Aung San Suu Kyi stripped of at least 9 awards in a year

Aung San Suu Kyi arrives in Yangon after a visit to Singapore on Aug. 23, 2018. Photo: Office of the State Counsellor

Almost exactly a year after Myanmar troops launched a campaign of violence that would displace around 700,000 Rohingya civilians from the country, de facto government leader Aung San Suu Kyi was stripped of her seventh award since the crisis began by yet another institution that believes she has failed to stand up for the oppressed.

On Thursday, the city council of the Scottish capital of Edinburgh voted to revoke the Freedom of Edinburgh, which she received in 2005 in recognition of her sacrifice for the cause of Burmese democracy. She was under house arrest at the time.

In Nov. 2017, the city council’s leader, Lord Provost Frank Ross, wrote to Suu Kyi asking her to use her “immeasurable moral courage and influence” to grant the United Nations a role in safely repatriating Rohingya who had been displaced to Bangladesh. She never responded.

“This award is granted to individuals who have distinguished themselves through their work or efforts or to recognize the respect and high esteem in which they are held by the people of Edinburgh. In particular, for Aung San Suu Kyi, the award was in recognition of her personal courage and relentless pursuit of democratic justice,” said Ross after the vote.

“I believe that is no longer appropriate or relevant given the lack of response to our formal writing – we know the letters have been delivered – and the actions we have seen.”

The Freedom of Edinburgh is the latest in a series of awards Myanmar’s state counsellor has lost over her role in allowing the military’s human rights atrocities. The first institution to remove an honor from the former political prisoner was Unison, the UK’s second largest trade union. The union announced in Sept. 2017, while the displacement operations in northern Rakhine State were still underway, that “Aung San Suu Kyi’s honorary membership of Unison has been suspended, and we hope that she responds to international pressure.”

Later that month, a portrait of Suu Kyi that hung on a wall of St. Hugh’s College at the University of Oxford was replaced with another painting, but the move was never officially related to her complicity in the expulsion of the Rohingya. However, in October, undergraduates at St. Hugh’s College voted to remove her name from the title of their junior common room.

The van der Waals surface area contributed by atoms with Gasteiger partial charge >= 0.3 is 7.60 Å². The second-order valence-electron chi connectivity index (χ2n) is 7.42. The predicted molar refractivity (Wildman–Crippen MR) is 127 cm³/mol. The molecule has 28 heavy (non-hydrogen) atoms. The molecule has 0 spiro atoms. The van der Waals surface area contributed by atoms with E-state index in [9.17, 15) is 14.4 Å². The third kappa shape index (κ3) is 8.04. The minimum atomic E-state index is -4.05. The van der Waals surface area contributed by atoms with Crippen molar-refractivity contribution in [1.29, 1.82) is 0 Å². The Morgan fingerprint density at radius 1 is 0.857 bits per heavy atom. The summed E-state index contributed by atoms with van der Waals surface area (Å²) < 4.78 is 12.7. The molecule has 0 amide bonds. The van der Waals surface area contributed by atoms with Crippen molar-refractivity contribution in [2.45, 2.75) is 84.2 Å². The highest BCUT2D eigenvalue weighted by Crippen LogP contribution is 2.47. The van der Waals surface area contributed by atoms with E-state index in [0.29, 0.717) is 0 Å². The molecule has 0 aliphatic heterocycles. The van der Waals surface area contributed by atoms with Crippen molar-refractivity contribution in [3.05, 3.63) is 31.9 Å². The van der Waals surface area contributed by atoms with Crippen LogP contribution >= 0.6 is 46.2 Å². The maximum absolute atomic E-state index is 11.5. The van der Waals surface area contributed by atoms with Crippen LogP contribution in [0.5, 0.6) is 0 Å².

In early November, the city councils of Glasgow and Sheffield both voted to strip Suu Kyi of their freedom of the city honors – the highest honors bestowed by UK cities.

The following week, she was also stripped of her honorary presidency of the London School of Economics student union. The treasurer of the student union said at the time: “The Rohingya people deserve a voice, and if Suu Kyi won’t lend hers, we will.”

In late November, the Oxford city council voted to take away her freedom of the city. One councilor said at the time: “Today we have taken the unprecedented step of stripping her of the city’s highest honor because of her inaction in the face of oppression of the minority Rohingya population.”

In Dec. 2017, the city council of Dublin also took away her freedom of the city after singer Bob Geldof requested to return his honor in protest against Suu Kyi’s behavior. Geldof accused Suu Kyi of being “a handmaiden to genocide”. The Irish band U2 also backed the move.

In Feb. 2018, the city council of Newcastle voted to remove her freedom of the city, with the city council leader saying: “This is about us standing shoulder to shoulder with the affected community. What we are doing tonight is showing that we stand in solidarity with those affected and that we uphold our values by guarding them.”

However, after the vote, the city council admitted it was unsure of how to formally revoke the honor because no process is laid out in the city’s lawbooks.

Earlier this month, the state counsellor’s name was deleted from an exhibit at the Canadian Museum for Human Rights in Winnipeg, and an illuminated portrait of her in another exhibit was dimmed.

Both the City of London and the University of Bristol have said they would review awards they gave Suu Kyi in the past, but the removals were not finalized.

Some institutions, however, have refused to revoke honors they gave Suu Kyi in the past. The Norwegian Nobel Institute has said it will not consider revoking the Nobel Peace Prize she won in 1991, and the University of Oxford has said it will not review the honorary degree it awarded her in 2012. However, the university did say it “hopes the Myanmar administration, led by Oxford alumna Aung San Suu Kyi, can eliminate discrimination and oppression and demonstrate to the world that Myanmar values the lives of all its citizens.”

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